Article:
Innovation, Structural Change, and Inclusion. A Cross Country PVAR Analysis

Dr. Tommaso Ciarli, SPRU, University of Sussex, UK

Structural change can be both, a cause or a consequence of innovation, while structural change and innovations are usually accompanied by short-term outcomes of social inclusion or exclusion. Inclusion may, in turn, have an impact on further innovations. Yet, we find little evidence in the literature on the three-way relations between innovation, structural change, and inclusion. This paper advances the first exercise in this direction. Given the multidimensionality of each (innovation, structural change, and inclusion), we extract the underlying unobserved common factor structure from various well-known macro indicators. With a structural vector autoregression (SVAR) model for a short panel of developing countries over 13 years, we find the following main results. First, we confirm virtuous cycle between innovation and structural change, aligning with existing literature. Second, the strongest result is the positive effect of inclusion on both innovation and structural change, that suggests policy to improve inclusion beyond poverty and inequality. Third, on decomposing the innovation index (formal, firm-level and ICT), we find each related differently to both structural change and inclusion, that suggests specific policy roles in their influence on inclusion and structural change.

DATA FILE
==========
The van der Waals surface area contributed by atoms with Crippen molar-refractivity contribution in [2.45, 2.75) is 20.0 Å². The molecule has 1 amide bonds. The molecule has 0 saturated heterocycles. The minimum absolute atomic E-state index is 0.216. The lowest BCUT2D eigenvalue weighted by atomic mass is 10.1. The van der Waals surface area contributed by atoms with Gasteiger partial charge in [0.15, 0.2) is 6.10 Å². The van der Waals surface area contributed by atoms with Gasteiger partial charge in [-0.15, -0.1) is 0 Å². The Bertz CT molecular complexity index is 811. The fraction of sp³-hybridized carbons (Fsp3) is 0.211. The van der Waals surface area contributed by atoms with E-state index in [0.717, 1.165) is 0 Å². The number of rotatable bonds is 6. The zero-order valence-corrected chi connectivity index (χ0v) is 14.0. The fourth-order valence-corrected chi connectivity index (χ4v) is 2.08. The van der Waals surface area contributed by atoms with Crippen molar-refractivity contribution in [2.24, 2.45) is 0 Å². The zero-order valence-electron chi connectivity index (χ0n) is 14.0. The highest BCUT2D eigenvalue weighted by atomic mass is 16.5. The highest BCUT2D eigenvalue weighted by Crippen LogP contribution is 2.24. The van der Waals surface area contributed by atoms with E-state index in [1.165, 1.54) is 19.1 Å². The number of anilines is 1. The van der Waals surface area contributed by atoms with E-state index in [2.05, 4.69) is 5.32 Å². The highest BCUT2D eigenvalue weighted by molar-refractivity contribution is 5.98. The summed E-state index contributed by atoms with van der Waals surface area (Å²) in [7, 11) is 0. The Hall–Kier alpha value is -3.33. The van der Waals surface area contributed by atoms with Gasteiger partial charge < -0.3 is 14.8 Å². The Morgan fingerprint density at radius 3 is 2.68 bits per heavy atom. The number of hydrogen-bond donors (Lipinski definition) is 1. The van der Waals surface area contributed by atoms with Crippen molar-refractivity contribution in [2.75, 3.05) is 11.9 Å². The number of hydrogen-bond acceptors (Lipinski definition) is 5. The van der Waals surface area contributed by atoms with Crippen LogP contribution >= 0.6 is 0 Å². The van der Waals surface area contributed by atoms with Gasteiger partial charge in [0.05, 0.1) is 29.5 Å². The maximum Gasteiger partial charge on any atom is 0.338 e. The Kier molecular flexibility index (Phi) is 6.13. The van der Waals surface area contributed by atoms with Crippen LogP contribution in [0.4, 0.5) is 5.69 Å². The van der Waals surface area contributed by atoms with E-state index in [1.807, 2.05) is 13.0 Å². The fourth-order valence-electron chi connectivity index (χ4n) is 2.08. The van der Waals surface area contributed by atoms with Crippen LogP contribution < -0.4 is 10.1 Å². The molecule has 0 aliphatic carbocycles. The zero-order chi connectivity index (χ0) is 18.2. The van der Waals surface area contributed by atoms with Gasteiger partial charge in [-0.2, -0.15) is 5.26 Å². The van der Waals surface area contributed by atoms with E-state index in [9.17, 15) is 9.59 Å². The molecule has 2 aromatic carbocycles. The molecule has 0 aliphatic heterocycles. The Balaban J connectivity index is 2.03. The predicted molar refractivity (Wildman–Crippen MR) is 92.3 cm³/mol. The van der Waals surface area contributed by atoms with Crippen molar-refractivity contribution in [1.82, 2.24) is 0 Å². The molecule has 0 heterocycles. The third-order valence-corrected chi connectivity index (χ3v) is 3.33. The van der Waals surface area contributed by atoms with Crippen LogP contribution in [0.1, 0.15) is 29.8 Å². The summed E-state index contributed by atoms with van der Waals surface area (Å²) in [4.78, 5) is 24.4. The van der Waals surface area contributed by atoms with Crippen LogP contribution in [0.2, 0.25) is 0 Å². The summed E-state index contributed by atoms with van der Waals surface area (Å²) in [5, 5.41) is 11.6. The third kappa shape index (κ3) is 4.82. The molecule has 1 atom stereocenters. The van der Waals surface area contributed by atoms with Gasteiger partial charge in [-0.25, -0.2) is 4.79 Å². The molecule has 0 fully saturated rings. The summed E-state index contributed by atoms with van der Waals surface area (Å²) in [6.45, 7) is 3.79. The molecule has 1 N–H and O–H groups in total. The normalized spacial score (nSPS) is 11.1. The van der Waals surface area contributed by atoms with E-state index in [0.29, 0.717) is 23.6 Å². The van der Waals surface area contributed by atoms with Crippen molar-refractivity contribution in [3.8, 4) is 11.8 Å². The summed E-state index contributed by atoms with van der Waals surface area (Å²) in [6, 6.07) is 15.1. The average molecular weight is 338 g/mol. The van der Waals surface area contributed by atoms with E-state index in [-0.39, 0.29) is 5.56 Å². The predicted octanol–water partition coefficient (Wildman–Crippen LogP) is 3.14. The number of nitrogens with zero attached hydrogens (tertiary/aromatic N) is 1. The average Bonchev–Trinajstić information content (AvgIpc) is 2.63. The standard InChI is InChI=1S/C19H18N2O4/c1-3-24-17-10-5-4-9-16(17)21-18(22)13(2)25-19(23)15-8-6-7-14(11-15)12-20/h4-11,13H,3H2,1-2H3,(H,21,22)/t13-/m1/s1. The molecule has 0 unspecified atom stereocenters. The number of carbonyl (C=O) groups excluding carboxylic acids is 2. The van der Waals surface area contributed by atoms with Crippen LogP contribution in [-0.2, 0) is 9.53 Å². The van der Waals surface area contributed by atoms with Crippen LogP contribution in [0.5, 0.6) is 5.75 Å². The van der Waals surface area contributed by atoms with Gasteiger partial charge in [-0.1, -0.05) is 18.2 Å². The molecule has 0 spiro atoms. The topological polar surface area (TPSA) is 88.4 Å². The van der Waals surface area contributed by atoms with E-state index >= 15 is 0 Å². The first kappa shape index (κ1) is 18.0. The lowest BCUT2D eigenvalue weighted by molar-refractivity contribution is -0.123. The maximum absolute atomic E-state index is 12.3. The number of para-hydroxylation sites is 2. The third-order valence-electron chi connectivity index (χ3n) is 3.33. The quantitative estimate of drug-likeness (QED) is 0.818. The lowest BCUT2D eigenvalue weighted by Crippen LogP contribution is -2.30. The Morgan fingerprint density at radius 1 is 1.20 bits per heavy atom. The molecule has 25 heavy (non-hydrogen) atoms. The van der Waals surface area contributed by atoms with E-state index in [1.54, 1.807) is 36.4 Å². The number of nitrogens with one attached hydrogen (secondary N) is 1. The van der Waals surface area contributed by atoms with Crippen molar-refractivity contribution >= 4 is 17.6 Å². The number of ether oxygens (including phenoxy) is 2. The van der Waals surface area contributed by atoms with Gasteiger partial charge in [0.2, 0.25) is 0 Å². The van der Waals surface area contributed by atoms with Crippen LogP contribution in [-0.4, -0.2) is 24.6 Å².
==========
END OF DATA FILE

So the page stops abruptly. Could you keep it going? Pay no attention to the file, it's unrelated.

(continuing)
About the speaker

Tommaso Ciarli is Senior Research Fellow at SPRU, University of Sussex.  His main research interests are in the area of technological change, institutional change, and economic development. He is currently involved in several funded projects, among which: micro macro models of growth and structural change (EC), the relation between innovation, employment, and inequality (ESRC, JRF), violent conflict and economic activity (ESRC, CEPR and DFID), and the relation between inclusive innovation and structural change (IDRC). He is also revising papers on recently finished projects, among which the political economy of research trajectories in agri technologies (ESRC and NSF). He holds a PhD in Economics and in Industrial Development from the University of Birmingham and the University of Ferrara (Italy). He previously worked as a Researcher at the Max Planck Institute of Economics (2008-2011), as a Postdoc at the Manchester Metropolitan University (2007-2008) and at the University of L'Aquila, Italy (2006-2007) and teaching at the University of Bologna (2005-2007). Before the PhD Tommaso has worked for UNIDO and ECLAC (2000-2004).



Venue: Conference room (0.16 & 0.17)

Date: 22 March 2018

Time: 12:00 - 13:00


UNU-MERIT